Following what it terms an unprecedented and unrelenting barrage of ransomware attacks, security vendor Emsisoft has sharply criciised American public service organisations for not acting on the growing threat and taking measures to protect it.
Emsisoft released its annual report on ransomware attacks in the United States early after a criminals recently not only encrypted and extortioned a municipal authority's data, but also stole it.
The security vendors tally this year stands at 948 government agencies, educational institutions and healthcare providers being hit with ransomware.
Most of these, 759, are healthcare provders, Emsisoft said.
The report echoes those published by other security vendors such as Symantec, which in July released estimates that pointed to ransomware attacks having increased four-fold over the past two years, as more criminals pile in share in the success of prior extortionists.
Like Symantec, Emsisoft is at pains to point out the seriousness of ransomware attacks.
Apart from causing disruption and being costly and difficult to recover from, ransomware attacks could endanger people's health and even their lives by for example denying access to medical records, forcing surgical procedures to be cancelled, and interrupting emergency services.
The security vendor's chief technology officer Fabian Wosar said that “the fact that there were no confirmed ransomware-related deaths in 2019 is simply due to good luck, and that luck may not continue into 2020."
Emsisoft noted that many attacks would have been preventable if government agencies adhered to industry-standard best practices such as backing up data securely and using multi-factor authentication everywhere.
Banks in the US did not report a single ransomware attack in 2019, not because they're not targetted but have better security, making attacks less likely to succeeed.
Too often, public service providers failed to implement even the most basic of well-established IT best practices even when they're legally required to do so.
This lack of precaution "can only be described as grossly negligent" and Emsisoft said there is no excuse for this.
In a number of cases, local authorities have paid ransoms as this was seen as the cheapest recovery option.
ProPublica cited a council of a Florida city that approved a ransom worth US$460,000 be paid in Bitcoin by insurers despite the possibility of recovery from backups.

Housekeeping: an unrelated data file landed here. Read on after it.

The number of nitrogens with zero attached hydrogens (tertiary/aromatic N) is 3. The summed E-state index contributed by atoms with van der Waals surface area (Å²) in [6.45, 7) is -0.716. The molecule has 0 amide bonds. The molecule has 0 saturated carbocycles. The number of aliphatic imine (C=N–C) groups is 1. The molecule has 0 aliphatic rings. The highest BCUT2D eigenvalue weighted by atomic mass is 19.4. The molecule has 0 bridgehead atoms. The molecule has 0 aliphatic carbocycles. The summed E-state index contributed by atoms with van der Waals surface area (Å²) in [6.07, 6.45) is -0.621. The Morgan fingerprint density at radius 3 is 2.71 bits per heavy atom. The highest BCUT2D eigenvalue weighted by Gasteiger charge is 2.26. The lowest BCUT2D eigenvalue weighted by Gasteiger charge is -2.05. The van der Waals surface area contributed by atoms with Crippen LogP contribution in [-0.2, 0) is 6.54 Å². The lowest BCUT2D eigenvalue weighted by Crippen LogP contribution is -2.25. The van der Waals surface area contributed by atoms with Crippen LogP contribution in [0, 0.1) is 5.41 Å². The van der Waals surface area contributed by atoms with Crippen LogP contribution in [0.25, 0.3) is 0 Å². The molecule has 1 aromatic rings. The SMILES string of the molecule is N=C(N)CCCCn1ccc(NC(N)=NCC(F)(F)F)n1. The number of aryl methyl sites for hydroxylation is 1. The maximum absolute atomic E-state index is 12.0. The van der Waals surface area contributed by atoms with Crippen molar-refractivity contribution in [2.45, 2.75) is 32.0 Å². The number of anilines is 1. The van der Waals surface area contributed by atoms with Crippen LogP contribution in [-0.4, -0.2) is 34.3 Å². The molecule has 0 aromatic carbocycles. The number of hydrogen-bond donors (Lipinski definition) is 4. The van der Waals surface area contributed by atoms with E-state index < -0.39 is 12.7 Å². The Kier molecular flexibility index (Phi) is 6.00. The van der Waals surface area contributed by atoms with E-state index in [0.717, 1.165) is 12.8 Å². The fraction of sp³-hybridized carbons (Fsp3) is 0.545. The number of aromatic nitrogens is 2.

Paying a US$10,000 excess deductible was deemed to be cheaper and faster than recovery from backups, which would have exceeded the city's US$1 million cybersecurity insurance coverage.
Such a simple cost-benefit analysis is not necessarily the best option as it encourages ransomware criminals, Emsisoft said.
The security vendor said it's bizarrely inconsistent that the US has a no-concessions policy when it comes to humans being held ransom, but no such restrictions for extortion involving data.
Better standards with auditing, improved guidance and more funding for cybersecurity is needed to stem the flood of ransomware attacks.
Public-private sector cooperation needs to improve as well, with better information sharing on incidents, Emsisoft said.
It's not only governments that need to do better, but their vendors and service providers.
A significant number of attacks this year were launched via remote monitoring and management tools used by managed service providers.
Using MSP tools as the attack vector is particularly effective for ransomware criminals as it enables multiple victims to be compromised simultaneously, over 400 in one particular incident.
The attacks were entirely foreseeable and mostly preventable, but succeeded as vendors had not made it mandatory for MSPs to enable two- or multi-factor authentication on remote tools.
It was only after their solutions were used as launchpads for large-scale ransomware attacks that 2FA/MFA became mandatory to use for remote management tools, and that is not acceptable, Emsisoft said.